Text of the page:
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Getting comfortable with the uncomfortable

June 17, 2020

Beach chairs

Establishing a long-term plan to meet your financial objectives is not a new concept. We talk about investment planning regularly with our clients. What does feel new is the amount of volatility investors have experienced in their portfolios lately. After all, it has been 11 years since the equity market cycle began and then abruptly came to an end as COVID-19 rattled markets. Further, it had been 32 years since we have seen a comparable pace of decline in the value of equities. Portfolio volatility of this magnitude is uncomfortable and it leaves many thinking that they have surely deviated from their long-term plan. For almost everyone, this is not the case.

Don’t jump ship - declines have been short lived

Equity markets are cyclical. Just like after winter comes spring, after an equity market decline comes a recovery and subsequent expansion. While seasons are predictable, the timing of market cycles is less so. Recognizing this, history can be a guide to the duration and magnitude of different stages of the cycle. What is key to keeping your plan on track is that significant declines are temporary. The below chart shows the equity market cycles over the last 75 years which include seven market cycles. When equity markets decline by more than 20% (defined as a bear market), the average decline has been 34%. These declines have occurred over a period of approximately one year on average. The subsequent recovery has then taken a little over two years on average. The rest of the time markets are in expansion. Your ability to remain on track to meet your long-term objectives is based on your ability to withstand these temporary declines and participate in the future recovery. This is critical but emotionally challenging.

History of market cycles

Chart showing equity market growth

* S&P 500 index in local currency. Return from January 1, 1945 to March 31, 2020. Scale in chart is logarithmic. Drawdowns are defined as periods where the market fell from peak to trough greater than 20%. Recovery is the time it takes to get back to a previous market high and expansion is growth above the last market high. Source: Refinitiv

Volatility is your friend in a recovery

Equity volatility is the price investors pay for long-term returns. Volatility, a common measure of risk, is actually on your side during a recovery. Over the last 75 years, equity markets have increased at a rate of 9% per year. However, in any given year the market return has deviated significantly from this rate, both higher and lower. In the second chart below we show the effects of volatility during a recovery from the last three bear markets. Each line ends when the market returned to its prior high. The returns in the recovery are significantly higher than average, bringing portfolios to prior highs in just 18 months in the case of the 1987 crash but longer in the case of the global financial crisis (GFC) and tech bubble. Active managers like us use these periods of volatility to your benefit by buying attractive companies at discounted prices and then benefiting from their recovery.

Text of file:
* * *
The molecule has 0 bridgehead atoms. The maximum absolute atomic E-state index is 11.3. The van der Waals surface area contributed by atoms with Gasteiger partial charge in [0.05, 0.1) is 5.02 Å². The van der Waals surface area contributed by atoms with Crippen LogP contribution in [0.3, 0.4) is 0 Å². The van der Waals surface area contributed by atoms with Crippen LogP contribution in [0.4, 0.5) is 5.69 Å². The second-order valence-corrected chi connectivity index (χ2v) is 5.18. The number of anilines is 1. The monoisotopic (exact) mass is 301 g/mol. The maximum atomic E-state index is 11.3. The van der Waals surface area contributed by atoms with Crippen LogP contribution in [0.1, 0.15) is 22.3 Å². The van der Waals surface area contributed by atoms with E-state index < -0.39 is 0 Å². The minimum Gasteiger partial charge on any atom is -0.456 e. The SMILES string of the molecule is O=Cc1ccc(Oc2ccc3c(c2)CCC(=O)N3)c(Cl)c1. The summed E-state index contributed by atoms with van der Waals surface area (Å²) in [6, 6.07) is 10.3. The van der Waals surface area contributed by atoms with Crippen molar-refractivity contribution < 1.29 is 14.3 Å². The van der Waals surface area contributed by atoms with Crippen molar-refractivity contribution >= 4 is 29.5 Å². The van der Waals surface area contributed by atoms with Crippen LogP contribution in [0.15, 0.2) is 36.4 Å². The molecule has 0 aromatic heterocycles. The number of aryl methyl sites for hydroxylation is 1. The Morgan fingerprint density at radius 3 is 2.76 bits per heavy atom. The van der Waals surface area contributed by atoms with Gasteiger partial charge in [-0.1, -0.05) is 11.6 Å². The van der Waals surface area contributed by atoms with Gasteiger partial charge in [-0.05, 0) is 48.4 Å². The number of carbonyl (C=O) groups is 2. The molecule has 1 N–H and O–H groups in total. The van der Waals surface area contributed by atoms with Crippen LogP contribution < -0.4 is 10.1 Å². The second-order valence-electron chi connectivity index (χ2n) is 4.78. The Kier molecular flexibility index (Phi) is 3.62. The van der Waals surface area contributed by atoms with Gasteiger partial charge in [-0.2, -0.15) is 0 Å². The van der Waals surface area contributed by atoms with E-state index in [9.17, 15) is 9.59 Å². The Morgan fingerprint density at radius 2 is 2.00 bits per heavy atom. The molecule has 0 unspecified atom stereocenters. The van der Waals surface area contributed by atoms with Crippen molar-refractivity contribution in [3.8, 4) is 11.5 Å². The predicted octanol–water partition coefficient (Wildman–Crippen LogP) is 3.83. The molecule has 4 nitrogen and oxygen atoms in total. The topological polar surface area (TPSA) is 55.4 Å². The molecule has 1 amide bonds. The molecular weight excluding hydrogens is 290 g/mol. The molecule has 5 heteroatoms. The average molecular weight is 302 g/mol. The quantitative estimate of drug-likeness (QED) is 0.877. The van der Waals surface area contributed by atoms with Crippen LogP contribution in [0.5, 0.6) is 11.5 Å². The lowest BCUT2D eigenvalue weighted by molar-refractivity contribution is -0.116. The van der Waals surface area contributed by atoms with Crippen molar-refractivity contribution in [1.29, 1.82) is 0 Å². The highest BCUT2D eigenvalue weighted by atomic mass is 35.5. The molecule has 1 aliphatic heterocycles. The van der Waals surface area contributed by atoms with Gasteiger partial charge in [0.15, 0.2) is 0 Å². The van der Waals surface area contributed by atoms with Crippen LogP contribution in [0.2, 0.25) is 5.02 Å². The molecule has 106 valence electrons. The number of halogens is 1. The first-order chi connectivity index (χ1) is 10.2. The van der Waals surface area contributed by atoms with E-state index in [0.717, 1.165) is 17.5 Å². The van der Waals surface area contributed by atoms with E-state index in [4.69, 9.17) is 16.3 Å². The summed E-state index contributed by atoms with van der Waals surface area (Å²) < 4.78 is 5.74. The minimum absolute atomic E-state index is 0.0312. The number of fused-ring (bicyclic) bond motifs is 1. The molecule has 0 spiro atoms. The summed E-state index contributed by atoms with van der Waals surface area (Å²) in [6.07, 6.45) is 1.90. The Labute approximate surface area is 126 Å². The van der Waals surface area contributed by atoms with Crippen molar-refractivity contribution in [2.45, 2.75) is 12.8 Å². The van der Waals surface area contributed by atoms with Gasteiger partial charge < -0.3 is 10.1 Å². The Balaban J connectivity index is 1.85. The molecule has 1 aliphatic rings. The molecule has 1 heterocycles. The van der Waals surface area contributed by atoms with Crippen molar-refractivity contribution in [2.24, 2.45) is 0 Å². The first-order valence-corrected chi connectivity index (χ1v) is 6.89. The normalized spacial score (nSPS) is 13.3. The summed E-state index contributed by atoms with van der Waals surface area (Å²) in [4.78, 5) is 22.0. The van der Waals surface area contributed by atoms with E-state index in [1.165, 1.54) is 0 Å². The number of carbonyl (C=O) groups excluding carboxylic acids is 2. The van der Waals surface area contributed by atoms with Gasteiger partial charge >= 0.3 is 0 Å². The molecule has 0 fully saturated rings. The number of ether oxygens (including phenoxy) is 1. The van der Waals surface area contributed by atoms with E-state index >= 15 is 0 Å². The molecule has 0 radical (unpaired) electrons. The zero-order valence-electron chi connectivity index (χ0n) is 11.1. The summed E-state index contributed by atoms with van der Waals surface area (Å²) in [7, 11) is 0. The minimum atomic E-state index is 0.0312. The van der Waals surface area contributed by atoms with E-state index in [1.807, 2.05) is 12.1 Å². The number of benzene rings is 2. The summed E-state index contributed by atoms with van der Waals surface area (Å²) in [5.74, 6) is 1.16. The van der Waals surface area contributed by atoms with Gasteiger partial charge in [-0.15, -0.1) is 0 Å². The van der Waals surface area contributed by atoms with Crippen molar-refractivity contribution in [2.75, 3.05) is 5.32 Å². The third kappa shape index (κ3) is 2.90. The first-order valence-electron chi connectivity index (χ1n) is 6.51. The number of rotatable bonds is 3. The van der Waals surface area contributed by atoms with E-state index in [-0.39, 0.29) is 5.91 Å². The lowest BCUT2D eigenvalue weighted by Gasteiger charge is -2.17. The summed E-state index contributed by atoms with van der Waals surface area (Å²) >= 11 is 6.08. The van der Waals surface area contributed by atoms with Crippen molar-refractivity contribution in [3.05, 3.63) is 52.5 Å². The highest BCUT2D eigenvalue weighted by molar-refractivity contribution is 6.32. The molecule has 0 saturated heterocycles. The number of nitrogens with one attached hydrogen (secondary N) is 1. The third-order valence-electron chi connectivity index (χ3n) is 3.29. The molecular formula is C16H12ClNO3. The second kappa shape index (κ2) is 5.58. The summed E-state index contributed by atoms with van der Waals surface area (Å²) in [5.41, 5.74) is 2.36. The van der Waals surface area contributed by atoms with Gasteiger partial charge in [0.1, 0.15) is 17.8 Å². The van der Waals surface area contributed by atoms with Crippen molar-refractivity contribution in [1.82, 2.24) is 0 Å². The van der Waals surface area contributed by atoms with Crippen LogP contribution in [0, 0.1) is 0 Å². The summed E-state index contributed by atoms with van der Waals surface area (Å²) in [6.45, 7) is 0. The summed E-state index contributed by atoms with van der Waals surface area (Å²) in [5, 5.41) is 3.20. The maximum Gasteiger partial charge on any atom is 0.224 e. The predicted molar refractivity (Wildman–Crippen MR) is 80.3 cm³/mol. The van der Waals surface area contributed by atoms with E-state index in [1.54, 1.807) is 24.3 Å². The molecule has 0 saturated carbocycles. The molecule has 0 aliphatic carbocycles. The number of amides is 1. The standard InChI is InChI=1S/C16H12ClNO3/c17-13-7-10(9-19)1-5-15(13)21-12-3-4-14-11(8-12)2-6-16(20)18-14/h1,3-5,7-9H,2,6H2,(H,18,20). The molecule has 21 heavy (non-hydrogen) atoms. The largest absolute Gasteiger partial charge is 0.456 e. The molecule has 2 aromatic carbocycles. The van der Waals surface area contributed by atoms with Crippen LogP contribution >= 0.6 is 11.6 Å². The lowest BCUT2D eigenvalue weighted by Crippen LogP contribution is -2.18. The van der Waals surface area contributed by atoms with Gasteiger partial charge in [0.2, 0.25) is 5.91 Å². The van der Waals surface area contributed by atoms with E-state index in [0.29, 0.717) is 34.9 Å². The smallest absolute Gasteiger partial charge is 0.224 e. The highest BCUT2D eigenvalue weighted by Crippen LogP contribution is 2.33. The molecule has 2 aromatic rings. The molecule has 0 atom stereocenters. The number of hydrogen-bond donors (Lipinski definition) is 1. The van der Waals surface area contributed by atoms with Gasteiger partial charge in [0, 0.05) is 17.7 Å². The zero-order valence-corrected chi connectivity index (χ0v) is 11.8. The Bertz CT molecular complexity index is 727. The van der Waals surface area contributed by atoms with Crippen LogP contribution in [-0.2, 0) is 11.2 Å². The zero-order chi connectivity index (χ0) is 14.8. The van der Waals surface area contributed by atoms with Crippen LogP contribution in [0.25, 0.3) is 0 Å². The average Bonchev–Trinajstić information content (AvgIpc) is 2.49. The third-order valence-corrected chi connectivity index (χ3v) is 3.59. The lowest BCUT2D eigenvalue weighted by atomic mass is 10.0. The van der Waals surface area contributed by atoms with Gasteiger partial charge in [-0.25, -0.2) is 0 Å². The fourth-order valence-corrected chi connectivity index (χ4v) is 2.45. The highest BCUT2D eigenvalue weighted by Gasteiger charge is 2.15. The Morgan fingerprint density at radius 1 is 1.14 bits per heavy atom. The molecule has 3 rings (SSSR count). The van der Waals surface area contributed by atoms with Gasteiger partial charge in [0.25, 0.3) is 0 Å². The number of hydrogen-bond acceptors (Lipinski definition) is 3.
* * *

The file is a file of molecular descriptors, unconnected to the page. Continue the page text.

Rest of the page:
After severe declines, equity returns have been strong

Chart showing equity returns

Equity market is the S&P 500 in local currency. Calculations based on monthly historical data from 1945-March 2020. Bear market is defined as a decline from peak to trough of 20% or greater. Source: S&P and Refinitiv

The anatomy of the bear

When equity markets enter a bear market, there is a focus from investors on the unknown magnitude and duration of what’s troubling the market. As time goes on, natural stabilizing forces in the economy take effect and investor sentiment improves. For investors with investment plans that consider volatility, these events can be discomforting but do not require a change in lifestyle. However, if you are particularly worried about your portfolio, modest changes to lifestyle will have a positive effect. For example, if you are spending from your portfolio you can modestly reduce spending and if you are saving you can save a bit more. Both of these put more money to work during the recovery from the bear market.

Is it different this time?

This question comes up every time we experience a bear market. The legendary investor Sir John Templeton said, “The four most expensive words in the English language are ‘This time it’s different.” But surely he would have questioned his statement this year as we deal with a global pandemic which resulted in a global economic shutdown for the first time in history. Yet, while the cause of the market decline has few historical comparisons it hasn’t been the first exogenous shock. While there are many aspects of this shock that are new- the result has been the same. Those who remain patient have benefited from the potential beginning of the recovery. Years from now I expect investors will note that this period, like others before it, was relatively short lived and the recovery got them back on track to meet their financial objectives.

This post is for information only and is not intended as investment advice. The views expressed are those of the author at the time of publication and are subject to change at any time.
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Catherine Dorazio
Managing Director
Business Development

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